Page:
Julieta | reviews, news & interviews
Almodóvar's moving portrait of a mother's grief, adapted from Alice Munro
Red, the colour of blood, passion, love and hate, is Almodóvar’s trademark and in Julieta, his 20th film (and surely one of his most visually lustrous), it’s never far away. It’s there in the opening sequence, a close-up of thick folds of red fabric moving like a curtain. Then we see, as the camera cuts away, that it’s a dress worn by Julieta, a woman in her fifties (Emma Suarez, pictured below).
She’s new to Almodóvar, as are most of the actresses in the film apart from his idiosyncratic muse Rossy de Palma and Susi Sanchez (the soundtrack is written by his usual musician, Alberto Iglesias). Julieta is packing up a small statue of a naked man, part of her preparations for leaving Madrid for Portugal with her boyfriend (Dario Grandinetti, also in Almodóvar’s Talk to Her). But she doesn’t go. The reason why not forms the narrative of the film.
It looks extraordinarily stylish, hallucinogenically so
It’s fascinating to see what Almodóvar has made of Alice Munro’s three linked stories, "Chance", "Soon" and "Silence", from her wonderful collection Runaway (the book is used as a prop in his The Skin I Live In). He sticks fairly faithfully to Munro’s plot about a mother and the chilling estrangement from her daughter, though he constructs an entirely new ending. And Julieta is a very different person from Munro’s Juliet. For a start she’s in vibrant Spain, not cold, less family-centred Canada. Almodóvar originally intended to make the film in Vancouver or New York and star Meryl Streep in the title role, but in the end he found working in such an alien environment impossible.
And the street scenes of Madrid, his home territory, are so alive, and the beauty of Galicia, Andalucia and the Pyrenees so thrilling, that you wouldn’t want Julieta to be set anywhere else. Like most of Almodóvar’s films, it looks extraordinarily stylish, almost hallucinogenically so. The clothes, interiors and furniture, down to the blue and white shell-motif tiles and ceramics in a fisherman’s house, are a designer’s dream. They’re so arresting that sometimes they threaten to overwhelm the action itself.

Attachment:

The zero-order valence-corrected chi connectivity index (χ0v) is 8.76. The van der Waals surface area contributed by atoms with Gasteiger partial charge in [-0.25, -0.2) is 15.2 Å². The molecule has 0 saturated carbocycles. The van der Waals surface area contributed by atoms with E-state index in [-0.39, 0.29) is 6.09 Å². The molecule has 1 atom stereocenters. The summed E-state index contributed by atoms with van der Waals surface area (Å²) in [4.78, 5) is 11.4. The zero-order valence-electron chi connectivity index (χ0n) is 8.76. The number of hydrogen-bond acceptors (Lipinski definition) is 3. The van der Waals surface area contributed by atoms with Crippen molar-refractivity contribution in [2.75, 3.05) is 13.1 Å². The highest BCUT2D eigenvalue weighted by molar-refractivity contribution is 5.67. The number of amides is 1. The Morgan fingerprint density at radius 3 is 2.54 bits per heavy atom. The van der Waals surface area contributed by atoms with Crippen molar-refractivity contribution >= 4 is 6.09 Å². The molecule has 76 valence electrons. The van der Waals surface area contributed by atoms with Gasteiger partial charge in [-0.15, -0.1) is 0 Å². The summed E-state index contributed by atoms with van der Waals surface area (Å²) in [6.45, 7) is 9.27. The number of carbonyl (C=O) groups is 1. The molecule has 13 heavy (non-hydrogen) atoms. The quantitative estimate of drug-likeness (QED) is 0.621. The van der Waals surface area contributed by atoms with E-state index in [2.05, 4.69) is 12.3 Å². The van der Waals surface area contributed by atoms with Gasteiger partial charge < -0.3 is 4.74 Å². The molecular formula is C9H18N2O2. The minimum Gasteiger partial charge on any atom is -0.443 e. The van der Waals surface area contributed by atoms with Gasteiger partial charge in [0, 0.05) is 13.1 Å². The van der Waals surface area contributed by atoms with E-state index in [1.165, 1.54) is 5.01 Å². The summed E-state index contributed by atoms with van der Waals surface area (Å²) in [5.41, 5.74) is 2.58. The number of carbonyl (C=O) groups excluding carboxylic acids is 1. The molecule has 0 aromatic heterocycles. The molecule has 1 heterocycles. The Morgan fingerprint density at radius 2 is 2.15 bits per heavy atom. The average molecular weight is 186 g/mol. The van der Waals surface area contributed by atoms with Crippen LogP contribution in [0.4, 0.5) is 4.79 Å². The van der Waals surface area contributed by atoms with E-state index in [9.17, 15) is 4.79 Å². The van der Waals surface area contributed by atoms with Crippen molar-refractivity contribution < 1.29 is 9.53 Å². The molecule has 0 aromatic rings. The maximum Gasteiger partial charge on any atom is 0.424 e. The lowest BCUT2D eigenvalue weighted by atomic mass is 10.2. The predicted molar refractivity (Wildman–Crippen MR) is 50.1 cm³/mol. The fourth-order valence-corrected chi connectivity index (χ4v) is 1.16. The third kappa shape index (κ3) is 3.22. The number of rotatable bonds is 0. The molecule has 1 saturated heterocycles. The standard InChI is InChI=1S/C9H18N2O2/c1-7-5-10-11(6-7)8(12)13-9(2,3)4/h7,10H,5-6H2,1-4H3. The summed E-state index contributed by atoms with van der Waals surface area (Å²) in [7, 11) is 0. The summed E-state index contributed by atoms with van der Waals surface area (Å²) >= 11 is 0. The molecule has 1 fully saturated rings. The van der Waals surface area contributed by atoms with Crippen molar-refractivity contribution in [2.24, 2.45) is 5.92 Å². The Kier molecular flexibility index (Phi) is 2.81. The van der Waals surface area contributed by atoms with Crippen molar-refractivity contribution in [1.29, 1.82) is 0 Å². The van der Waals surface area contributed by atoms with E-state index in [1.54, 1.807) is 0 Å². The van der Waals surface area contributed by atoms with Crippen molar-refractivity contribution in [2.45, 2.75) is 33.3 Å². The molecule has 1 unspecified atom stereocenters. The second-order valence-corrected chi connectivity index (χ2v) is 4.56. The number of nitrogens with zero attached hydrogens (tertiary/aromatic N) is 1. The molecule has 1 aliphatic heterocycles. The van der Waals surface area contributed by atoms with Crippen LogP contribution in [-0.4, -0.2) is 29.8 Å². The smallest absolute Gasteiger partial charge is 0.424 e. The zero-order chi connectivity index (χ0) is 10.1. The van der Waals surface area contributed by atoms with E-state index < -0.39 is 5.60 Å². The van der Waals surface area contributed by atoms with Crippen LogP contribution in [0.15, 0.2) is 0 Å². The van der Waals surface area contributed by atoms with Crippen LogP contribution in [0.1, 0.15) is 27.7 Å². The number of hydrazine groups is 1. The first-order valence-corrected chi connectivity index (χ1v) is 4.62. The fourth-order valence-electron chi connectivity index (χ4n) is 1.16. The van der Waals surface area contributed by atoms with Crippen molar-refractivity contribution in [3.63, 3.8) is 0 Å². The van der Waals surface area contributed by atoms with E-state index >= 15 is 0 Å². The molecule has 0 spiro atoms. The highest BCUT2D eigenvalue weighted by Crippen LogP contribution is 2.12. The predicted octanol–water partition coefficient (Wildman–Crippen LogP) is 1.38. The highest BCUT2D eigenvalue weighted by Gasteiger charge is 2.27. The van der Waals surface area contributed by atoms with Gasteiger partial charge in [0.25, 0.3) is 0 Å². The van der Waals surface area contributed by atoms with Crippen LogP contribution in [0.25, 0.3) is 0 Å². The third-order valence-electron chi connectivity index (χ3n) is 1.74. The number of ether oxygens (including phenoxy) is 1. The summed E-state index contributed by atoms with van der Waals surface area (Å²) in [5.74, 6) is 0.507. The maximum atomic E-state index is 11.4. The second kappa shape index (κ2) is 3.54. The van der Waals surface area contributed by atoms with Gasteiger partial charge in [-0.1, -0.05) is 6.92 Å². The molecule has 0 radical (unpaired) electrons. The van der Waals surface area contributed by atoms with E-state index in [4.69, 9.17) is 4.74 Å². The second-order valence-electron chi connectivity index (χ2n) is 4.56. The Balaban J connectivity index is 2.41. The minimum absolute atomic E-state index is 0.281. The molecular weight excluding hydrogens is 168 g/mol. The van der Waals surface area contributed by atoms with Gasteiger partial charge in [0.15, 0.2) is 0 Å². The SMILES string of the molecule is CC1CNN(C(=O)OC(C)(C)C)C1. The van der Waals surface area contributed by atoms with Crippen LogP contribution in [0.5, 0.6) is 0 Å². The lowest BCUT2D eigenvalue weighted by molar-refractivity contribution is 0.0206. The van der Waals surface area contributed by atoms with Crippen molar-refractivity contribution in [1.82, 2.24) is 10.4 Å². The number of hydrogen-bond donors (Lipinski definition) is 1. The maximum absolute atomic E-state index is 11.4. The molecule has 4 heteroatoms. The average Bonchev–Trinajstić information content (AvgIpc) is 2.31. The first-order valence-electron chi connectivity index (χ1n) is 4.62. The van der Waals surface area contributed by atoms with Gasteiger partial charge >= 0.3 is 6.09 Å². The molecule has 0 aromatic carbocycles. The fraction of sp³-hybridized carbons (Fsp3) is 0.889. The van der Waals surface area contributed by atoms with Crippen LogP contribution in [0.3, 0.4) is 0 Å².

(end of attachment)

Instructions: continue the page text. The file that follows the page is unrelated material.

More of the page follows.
The fisherman is Xoan (Daniel Grao), the married man whom the young Julieta, played by spiky-haired, primary-colour-clad Adriana Ugarte (pictured below with Rossy de Palma as Marian, the housekeeper) meets on a train in 1985. (Almodóvar says that although splitting the role between two different women is risky, he felt that ageing a 25-year-old with make-up doesn’t allow the profundity of age to shine through. Damn right, Pedro.) As in the Munro stories, the young Julieta is a classics teacher, and an unusually out-there one, who doesn’t let a little thing like being on a train get in the way of a night of passion en route. One thing leads to another. She is soon living beside the sea in Galicia with Xoan and their little daughter Antia. Xoan’s wife, who was in a vegetative state for years, has already died. Happiness seems within reach, but fate, guilt and the burdens of the past are soon upon us, reaching down through the generations. Storm clouds roll in.
"We get the lives we deserve," says Julieta towards the end of the film. But does she deserve her daughter’s silence, and is she to blame for the lack of spiritual dimension that Antia apparently longs for? This is as painful and mysterious as it is in Munro’s "Silence", though Julieta doesn’t carry the weight that Munro creates around the character in her three stories. For years Julieta bakes a cake – brightly coloured, of course – on the absent Antia’s birthday and then throws it in the rubbish bin. We see all this in flashback, until we arrive at the present again, with Julieta, somewhat reconciled to her loss, preparing to leave Madrid. Then a chance encounter with Antia’s childhood friend Bea (Michelle Jenner, pictured below, left, with Suarez) changes everything.
The sudden denouement, which ties up loose threads a little too fast, is where Almodóvar must have decided that Munro’s ending was too low-key. In the original, there is no resolution, just resignation. Almodóvar gives us drama and turns a mother’s grief full circle. And as the camera pans out for a stunning aerial shot of the car (a red one, of course) driven by Julieta through the mountains to the strains of Chavela Vargas’s Si no te vas (the only song in the film), we can’t begrudge him that.
Subscribe to theartsdesk.com
Thank you for continuing to read our work on theartsdesk.com. For unlimited access to every article in its entirety, including our archive of more than 10,000 pieces, we're asking for £2.95 per month or £25 per year. We feel it's a very good deal, and hope you do too.
To take an annual subscription now simply click here.
And if you're looking for that extra gift for a friend or family member, why not treat them to a theartsdesk.com gift subscription?